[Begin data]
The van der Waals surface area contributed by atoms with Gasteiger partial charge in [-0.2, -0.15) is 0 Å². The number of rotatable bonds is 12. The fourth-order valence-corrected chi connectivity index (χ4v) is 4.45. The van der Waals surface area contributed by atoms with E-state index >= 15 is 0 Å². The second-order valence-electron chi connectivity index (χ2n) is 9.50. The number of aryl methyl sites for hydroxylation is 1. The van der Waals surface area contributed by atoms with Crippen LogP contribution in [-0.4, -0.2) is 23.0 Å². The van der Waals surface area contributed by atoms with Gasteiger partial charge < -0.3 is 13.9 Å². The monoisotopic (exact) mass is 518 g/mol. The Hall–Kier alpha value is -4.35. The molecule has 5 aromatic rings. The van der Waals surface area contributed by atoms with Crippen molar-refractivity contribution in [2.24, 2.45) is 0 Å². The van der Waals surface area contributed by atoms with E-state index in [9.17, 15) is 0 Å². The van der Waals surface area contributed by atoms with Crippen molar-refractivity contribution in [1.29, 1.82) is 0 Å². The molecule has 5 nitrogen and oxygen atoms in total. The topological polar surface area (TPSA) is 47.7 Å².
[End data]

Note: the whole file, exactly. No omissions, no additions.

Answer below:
The van der Waals surface area contributed by atoms with Gasteiger partial charge in [-0.2, -0.15) is 0 Å². The number of rotatable bonds is 12. The fourth-order valence-corrected chi connectivity index (χ4v) is 4.45. The van der Waals surface area contributed by atoms with E-state index >= 15 is 0 Å². The second-order valence-electron chi connectivity index (χ2n) is 9.50. The number of aryl methyl sites for hydroxylation is 1. The van der Waals surface area contributed by atoms with Crippen LogP contribution in [-0.4, -0.2) is 23.0 Å². The van der Waals surface area contributed by atoms with Gasteiger partial charge < -0.3 is 13.9 Å². The monoisotopic (exact) mass is 518 g/mol. The Hall–Kier alpha value is -4.35. The molecule has 5 aromatic rings. The van der Waals surface area contributed by atoms with Crippen molar-refractivity contribution in [2.24, 2.45) is 0 Å². The van der Waals surface area contributed by atoms with E-state index in [9.17, 15) is 0 Å². The van der Waals surface area contributed by atoms with Crippen molar-refractivity contribution in [1.29, 1.82) is 0 Å². The molecule has 5 nitrogen and oxygen atoms in total. The topological polar surface area (TPSA) is 47.7 Å².